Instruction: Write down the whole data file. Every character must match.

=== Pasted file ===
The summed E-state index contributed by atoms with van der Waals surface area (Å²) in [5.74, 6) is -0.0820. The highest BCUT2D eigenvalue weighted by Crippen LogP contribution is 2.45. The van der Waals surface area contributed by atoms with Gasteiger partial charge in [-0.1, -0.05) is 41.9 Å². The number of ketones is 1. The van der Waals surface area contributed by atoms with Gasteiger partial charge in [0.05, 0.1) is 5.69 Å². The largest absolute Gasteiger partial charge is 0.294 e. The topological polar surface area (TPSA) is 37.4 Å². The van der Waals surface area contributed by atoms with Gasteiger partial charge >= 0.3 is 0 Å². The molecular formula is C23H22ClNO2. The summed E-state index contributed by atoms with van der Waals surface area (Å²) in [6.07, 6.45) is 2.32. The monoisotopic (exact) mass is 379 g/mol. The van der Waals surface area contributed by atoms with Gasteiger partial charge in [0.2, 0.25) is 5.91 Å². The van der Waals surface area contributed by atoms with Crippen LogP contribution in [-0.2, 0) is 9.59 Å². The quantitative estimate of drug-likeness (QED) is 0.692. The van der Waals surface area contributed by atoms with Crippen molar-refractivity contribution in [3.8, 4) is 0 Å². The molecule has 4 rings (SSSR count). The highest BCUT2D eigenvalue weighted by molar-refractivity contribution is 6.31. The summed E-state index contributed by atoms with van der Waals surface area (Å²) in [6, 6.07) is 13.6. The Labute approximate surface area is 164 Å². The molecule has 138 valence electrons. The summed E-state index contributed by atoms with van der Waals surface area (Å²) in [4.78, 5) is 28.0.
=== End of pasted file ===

The summed E-state index contributed by atoms with van der Waals surface area (Å²) in [5.74, 6) is -0.0820. The highest BCUT2D eigenvalue weighted by Crippen LogP contribution is 2.45. The van der Waals surface area contributed by atoms with Gasteiger partial charge in [-0.1, -0.05) is 41.9 Å². The number of ketones is 1. The van der Waals surface area contributed by atoms with Gasteiger partial charge in [0.05, 0.1) is 5.69 Å². The largest absolute Gasteiger partial charge is 0.294 e. The topological polar surface area (TPSA) is 37.4 Å². The van der Waals surface area contributed by atoms with Gasteiger partial charge >= 0.3 is 0 Å². The molecular formula is C23H22ClNO2. The summed E-state index contributed by atoms with van der Waals surface area (Å²) in [6.07, 6.45) is 2.32. The monoisotopic (exact) mass is 379 g/mol. The van der Waals surface area contributed by atoms with Gasteiger partial charge in [0.2, 0.25) is 5.91 Å². The van der Waals surface area contributed by atoms with Crippen LogP contribution in [-0.2, 0) is 9.59 Å². The quantitative estimate of drug-likeness (QED) is 0.692. The van der Waals surface area contributed by atoms with Crippen molar-refractivity contribution in [3.8, 4) is 0 Å². The molecule has 4 rings (SSSR count). The highest BCUT2D eigenvalue weighted by molar-refractivity contribution is 6.31. The summed E-state index contributed by atoms with van der Waals surface area (Å²) in [6, 6.07) is 13.6. The Labute approximate surface area is 164 Å². The molecule has 138 valence electrons. The summed E-state index contributed by atoms with van der Waals surface area (Å²) in [4.78, 5) is 28.0.